Tuesday, March 29, 2011

Literary Analysis of Rip Van Winkle's Precursor (800 A.D.), Sucking on Lemons and Other Hazards of Life on Earth

Due to the wonders of Blogger "Stats," I've noticed that a substantial number of the people who find their way to the Van Winkle Project do so by googling "Rip Van Winkle literary analysis."

My best guess is that these searchers are young people who have a paper or presentation to make about the story "Rip Van Winkle" by Washington Irving and are looking for some solid information they can appropriate.

What do they find instead? A blog where, in lieu of any comment on real news, I post about whatever cloud of thought is passing through my mind.

But I think it's time to offer some value-added for these ardent scholars. What I'd like to propose is that if they want to write something interesting about the Rip Van Winkle story it might be useful for them to consider by way of contrast an earlier incarnation of a man who lost track of time.

I'm thinking of a Japanese folk tale I recently found out about from a former student of mine whose father used to read it to him when he was a child.

Let's go back, way back...to the 8th Century B.C. and the story of Urashima Taro. And if you want to get into the proper mood for it, you might want to mix up an especially sour batch of lemonade...

Once Upon a Time in Japan
Urashima Taro was  a fisherman and a good hearted man, so good hearted that he saved a young sea turtle from children who were abusing it...

Taro saved the turtle.

The sea turtle returned later, full grown, and offered Taro a reward. He took him on his back to an undersea palace where there dwelt dancing girls and a beautiful princess. They wanted Taro to stay here where no one ever experienced sorrow or ever grew old or died...

Taro rode the turtle.
Life was good in the undersea palace. There were dancing girls
and a beautiful princes, but after a while Taro longed for home.

Three years passed (some versions say three days) and Taro remembered his parents. He wished to return home. The princess said, all right, but she gave him an ornate box to take with him. "Never open it," she sternly instructed...

As he was leaving the magical undersea kingdom, Taro received the box.

The turtle took Taro across the sea and back home.

Taro journeyed home with the mysterious box he must not open.

But something was wrong. Taro's house was gone. He recognized no one. Finally someone said that he remembered hearing stories as a boy about a Urashima Taro who 300 years ago went away to sea on the back of a turtle and was never heard from again.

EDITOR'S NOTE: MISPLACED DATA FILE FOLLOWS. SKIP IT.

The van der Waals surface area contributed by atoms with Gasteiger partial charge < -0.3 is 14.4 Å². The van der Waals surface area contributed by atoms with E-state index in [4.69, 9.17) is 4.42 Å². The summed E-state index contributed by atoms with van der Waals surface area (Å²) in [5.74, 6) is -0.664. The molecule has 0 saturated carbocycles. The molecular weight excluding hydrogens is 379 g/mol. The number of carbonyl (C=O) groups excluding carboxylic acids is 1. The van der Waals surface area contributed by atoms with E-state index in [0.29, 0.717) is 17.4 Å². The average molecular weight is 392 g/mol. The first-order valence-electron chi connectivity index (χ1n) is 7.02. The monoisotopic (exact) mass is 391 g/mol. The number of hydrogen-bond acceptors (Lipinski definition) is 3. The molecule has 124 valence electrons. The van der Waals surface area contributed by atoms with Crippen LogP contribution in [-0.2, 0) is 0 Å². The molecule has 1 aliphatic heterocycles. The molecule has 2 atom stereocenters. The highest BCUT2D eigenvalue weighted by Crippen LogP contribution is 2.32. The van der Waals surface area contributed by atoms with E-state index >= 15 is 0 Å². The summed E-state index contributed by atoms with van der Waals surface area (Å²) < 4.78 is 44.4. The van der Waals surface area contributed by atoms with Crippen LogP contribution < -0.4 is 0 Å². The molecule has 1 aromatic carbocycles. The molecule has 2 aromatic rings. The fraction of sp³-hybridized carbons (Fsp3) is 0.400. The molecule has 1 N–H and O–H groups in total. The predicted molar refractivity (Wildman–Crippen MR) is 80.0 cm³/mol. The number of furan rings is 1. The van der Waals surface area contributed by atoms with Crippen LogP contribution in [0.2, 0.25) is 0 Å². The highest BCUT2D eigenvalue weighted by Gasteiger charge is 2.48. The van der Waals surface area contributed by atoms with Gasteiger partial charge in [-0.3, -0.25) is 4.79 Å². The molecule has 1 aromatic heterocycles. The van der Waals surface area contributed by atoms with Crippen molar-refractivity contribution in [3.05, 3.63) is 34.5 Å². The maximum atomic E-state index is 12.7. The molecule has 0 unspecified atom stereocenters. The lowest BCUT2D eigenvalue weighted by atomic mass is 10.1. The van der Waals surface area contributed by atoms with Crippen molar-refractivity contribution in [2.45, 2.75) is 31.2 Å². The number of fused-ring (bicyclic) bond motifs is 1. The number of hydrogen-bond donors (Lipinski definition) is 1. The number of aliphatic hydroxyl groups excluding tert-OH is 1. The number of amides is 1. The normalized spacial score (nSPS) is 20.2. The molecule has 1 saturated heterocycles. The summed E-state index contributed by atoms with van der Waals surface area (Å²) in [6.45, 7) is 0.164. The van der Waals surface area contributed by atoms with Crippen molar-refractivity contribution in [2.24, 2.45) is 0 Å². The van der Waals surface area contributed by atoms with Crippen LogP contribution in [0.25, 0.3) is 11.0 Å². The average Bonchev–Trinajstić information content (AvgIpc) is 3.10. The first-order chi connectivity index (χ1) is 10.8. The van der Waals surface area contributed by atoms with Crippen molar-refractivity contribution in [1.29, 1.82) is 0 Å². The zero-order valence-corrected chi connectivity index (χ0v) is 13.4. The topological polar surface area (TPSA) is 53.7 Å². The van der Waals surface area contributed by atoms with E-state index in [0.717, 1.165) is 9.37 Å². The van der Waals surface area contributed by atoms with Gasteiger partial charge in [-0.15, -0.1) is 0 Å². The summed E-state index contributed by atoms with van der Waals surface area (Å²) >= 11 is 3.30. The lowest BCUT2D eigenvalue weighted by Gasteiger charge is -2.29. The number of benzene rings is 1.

The old man spoke of a Urashima Taro who rode away to sea...300 years ago!

How could this be? Three hundred years had passed! It was true and Taro was sad. Almost without thinking (or perhaps hoping for a magical stroke of luck) he fumbled open the box the princess had given him. Suddenly smoke emerged and he aged instantly. His old age was what had been kept in the box.

Oh no! Taro opened the box and aged at once. The end!

Teasing Out Meanings
At this point it might be fair to ask what on earth is this tale trying to tell us?

1) That Taro should have obeyed the princess--and human precedent. If someone tells you not to touch or open something, don't let curiosity get the better of you. There is always a good reason for a taboo and, if you test your limits, you'll be sorry.


2) Taro had to be punished for leaving his chance at immortality. By allowing himself to be pulled back into the world of mortals, it was inevitable he would become like the others and lose his life as well.


3) It's a lesson in the need for the purist form altruism. If you do someone a favor, do not accept any compensation or reward.


4) If you spend time with dancing girls the rest of life can pass you by a lot faster than you realize. And once the entertainment is over what do you have?



Comparison to Rip Van Winkle
I made myself a little chart as I tried to puzzle out what was similar and dissimilar in these two tales of men who inadvertently step outside of time. It rather quickly became apparent that there were more differences than similarities.
The main thing I notice when comparing the older tale to Washington Irving's more recent one is that things turn out much more happily in America than they do in Japan. Taro's time away from his people sows the seeds of his destruction. By contrast, Rip's extended nap lead to his rebirth as a man (widowed and freed of a nagging wife) and as the citizen of a new country (freed from the rule of the King George).

In the end, Urashima Taro seems to have more in common with Planet of the Apes than Rip Van Winkle. In the POTA film, if you'll recall, Charleton Heston and his crew return to earth, but they are unaware they've slipped through some kind of time warp. Earth has aged; they have not. They can't understand how political rule has shifted from people to talking apes. They fight until they realize that all the rest of humanity has been destroyed in a nuclear war. Their position is hopeless.

"Damn dirty apes!" Charleton Heston cries in the film.

"Damn turtle!" Urashima Taro might shout as well as he considers how he's been carried to an ending that leaves him old and desolated.

Such dark pessimism. Such sour sucking lemons. But don't blame me. I didn't write the story. And I never make it a practice to recommend that anyone open boxes (or blogs) whose contents are unknown. - V.W.


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